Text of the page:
The Pamphlet Collection of Sir Robert Stout: Volume 72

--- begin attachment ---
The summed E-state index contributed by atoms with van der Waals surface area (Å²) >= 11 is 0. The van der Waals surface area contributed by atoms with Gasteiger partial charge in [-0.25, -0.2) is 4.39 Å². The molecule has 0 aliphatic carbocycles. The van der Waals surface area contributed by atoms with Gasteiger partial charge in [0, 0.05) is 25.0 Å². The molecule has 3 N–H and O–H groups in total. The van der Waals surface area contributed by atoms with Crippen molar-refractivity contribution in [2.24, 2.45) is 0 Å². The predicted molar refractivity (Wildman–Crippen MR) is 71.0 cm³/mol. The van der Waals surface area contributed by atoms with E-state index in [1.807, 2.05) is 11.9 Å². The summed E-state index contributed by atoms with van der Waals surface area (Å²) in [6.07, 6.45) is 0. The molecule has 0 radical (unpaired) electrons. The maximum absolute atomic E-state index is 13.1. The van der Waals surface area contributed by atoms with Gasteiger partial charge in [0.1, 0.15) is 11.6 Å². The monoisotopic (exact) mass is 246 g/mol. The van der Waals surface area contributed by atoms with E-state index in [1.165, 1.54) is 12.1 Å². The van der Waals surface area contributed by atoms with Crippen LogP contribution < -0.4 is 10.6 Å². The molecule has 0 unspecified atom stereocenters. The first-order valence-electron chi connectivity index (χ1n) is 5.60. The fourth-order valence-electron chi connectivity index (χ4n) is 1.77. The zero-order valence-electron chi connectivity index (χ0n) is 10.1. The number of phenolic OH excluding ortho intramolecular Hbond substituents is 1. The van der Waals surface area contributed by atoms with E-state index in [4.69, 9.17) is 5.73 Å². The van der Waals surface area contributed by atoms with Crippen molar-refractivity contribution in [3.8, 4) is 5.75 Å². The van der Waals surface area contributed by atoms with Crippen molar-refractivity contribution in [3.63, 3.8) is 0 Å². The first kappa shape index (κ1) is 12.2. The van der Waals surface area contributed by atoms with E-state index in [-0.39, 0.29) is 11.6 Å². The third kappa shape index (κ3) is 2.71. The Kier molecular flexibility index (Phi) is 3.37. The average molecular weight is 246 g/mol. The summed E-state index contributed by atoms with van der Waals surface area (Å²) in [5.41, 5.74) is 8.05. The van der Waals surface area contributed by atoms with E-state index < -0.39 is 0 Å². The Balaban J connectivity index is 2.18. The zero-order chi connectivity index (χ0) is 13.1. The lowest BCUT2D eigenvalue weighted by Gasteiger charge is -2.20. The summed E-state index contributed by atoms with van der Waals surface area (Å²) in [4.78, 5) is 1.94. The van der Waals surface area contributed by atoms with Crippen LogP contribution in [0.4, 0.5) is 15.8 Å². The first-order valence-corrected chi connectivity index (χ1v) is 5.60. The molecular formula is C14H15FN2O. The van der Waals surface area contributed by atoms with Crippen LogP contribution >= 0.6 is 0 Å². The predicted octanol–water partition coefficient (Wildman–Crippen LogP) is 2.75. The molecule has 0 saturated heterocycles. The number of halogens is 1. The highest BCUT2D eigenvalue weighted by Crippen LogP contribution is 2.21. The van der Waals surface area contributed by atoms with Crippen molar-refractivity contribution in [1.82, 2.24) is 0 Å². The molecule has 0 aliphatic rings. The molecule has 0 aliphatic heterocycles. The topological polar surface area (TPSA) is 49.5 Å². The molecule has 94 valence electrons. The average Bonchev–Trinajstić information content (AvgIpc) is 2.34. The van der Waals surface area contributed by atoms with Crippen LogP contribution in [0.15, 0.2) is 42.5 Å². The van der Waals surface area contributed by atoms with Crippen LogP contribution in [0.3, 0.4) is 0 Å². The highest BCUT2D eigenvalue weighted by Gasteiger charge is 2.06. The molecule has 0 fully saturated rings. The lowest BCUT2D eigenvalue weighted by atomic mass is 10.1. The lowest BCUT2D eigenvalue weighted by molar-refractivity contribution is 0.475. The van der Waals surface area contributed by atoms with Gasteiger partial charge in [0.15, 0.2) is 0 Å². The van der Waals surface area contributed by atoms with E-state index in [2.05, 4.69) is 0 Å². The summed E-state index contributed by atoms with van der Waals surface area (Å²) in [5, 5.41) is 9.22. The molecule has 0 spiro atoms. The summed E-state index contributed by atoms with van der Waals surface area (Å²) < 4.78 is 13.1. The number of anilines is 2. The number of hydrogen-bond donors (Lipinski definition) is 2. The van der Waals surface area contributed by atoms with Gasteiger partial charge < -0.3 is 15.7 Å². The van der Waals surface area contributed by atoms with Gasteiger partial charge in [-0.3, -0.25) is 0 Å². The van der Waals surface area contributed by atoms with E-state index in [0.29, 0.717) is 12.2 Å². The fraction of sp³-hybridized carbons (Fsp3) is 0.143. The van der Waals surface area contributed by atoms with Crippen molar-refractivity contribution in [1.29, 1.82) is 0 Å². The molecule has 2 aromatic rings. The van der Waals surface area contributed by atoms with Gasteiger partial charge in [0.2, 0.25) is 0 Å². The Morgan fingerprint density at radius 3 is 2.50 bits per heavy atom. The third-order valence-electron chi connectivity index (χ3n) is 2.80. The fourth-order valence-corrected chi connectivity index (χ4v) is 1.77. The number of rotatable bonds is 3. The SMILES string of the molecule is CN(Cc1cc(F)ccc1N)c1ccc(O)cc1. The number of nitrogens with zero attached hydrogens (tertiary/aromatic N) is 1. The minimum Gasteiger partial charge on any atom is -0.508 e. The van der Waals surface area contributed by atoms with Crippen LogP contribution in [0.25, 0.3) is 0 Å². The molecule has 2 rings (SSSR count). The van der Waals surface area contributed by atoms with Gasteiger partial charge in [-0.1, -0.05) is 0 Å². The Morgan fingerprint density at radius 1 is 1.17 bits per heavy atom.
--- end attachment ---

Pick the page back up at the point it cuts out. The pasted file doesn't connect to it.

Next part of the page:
It was not our intention to have entered into any discussion upon the misnamed Libel Bill introduced into Parliament by the Hon. John McKenzie, as even the New Zealand Times belabours it as an absurdity, and as an "elephantine" joke of that Minister. However, it is all important that the position should be put right before the public, and we take this opportunity of putting on record the obligations all those connected with the press are under to the editor of the Evening Post for the very able leader under the above title appearing in Monday's issue. The whole of the best authorities are quoted which show "the liberty of the press—the right to print what men have a right to say, to think, and to believe—embraces and embodies all the other liberties which are essential to the freedom of man." For a Liberal Government to introduce such a measure as the Minister of Lands has brought in is an un-fortunate exhibition of the power they would like to obtain, as the Post points out, "no such law as that with which Mr. McKenzie wishes to fetter the press with has ever been known before." In the leader referred to, it is shown that the Premier gave a pledge in writing that he would endeavour to effect the necessary reform in the law of libel, but instead "a stone has been hurled at the press with all the force of malice which a narrow-minded and vindictive Minister could give it." The leader is a long one, but well worth the perusal of all, as it utters many words of warning which appear most needed at the present time. It concludes with the statement that Mr. McKenzie "fears the press as the fearless exponent of public thought, the ever watchful guardian of public liberty, and the bulwark of civil and religious freedom. Hence he seeks to sap its influence and destroy its power."